ASX-listed Mali Lithium has been granted an operating permit by the Malian government to mine “world-class” 100% owned Goulamina lithium project.
Mali – This step completes the final regulatory hurdle for the project Mali Lithium states.
The permit is granted under the 2012 Malian Mining Code, covers the company’s entire Torokoro permit for the exploitation of lithium and has been granted for a period of 30 years, renewable in intervals of 10 years until depletion of the reserves within the permit area.
Goulamina is the largest uncommitted hard rock lithium mineral reserve in the world, with 31.2 Mt at 1.56% lithium oxide (Li2O) of probable reserves.
The project is on track for the completion of the definitive feasibility study, followed by a final investment decision in the second half of next year.
READ MORE: DFS completion process at Mali Lithium
The pre-feasibility study completed last year outlines a large high-grade reserve with a minimum 16-year mine life for the project, producing 362 000 tpa 6% Li2O in spodumene concentrate at attractive costs.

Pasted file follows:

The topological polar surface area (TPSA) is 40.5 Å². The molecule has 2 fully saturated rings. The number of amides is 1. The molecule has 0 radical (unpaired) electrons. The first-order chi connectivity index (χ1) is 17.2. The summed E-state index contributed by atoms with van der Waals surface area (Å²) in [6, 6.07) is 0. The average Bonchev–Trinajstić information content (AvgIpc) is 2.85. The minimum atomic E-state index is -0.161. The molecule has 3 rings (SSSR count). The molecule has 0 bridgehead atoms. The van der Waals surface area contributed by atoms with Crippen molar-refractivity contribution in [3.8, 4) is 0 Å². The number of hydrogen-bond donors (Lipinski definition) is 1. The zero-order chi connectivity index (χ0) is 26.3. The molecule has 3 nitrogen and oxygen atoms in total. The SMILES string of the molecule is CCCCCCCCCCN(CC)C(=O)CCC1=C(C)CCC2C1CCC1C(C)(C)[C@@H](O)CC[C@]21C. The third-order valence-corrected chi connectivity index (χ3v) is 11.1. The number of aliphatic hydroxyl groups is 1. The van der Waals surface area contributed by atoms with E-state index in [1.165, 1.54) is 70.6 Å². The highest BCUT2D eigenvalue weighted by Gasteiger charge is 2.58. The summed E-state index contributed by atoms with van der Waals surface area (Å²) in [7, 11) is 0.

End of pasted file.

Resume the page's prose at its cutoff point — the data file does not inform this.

Mali Lithium MD Chris Evans says the award of the mining permit is the project’s most significant milestone to date, and he paid tribute to the Malian government for its support of the project.
“Mali is an established mining jurisdiction that already has a number of mature gold mines operated by major global miners, and we have worked closely with the government to progress Goulamina through Mali’s permitting process.”
“Mali is Africa’s third biggest gold producer and it is keen to facilitate the diversification of its minerals sector.”
The completion of the approvals process for Goulamina now allows the company to progress its discussions with potential offtake customers and investors.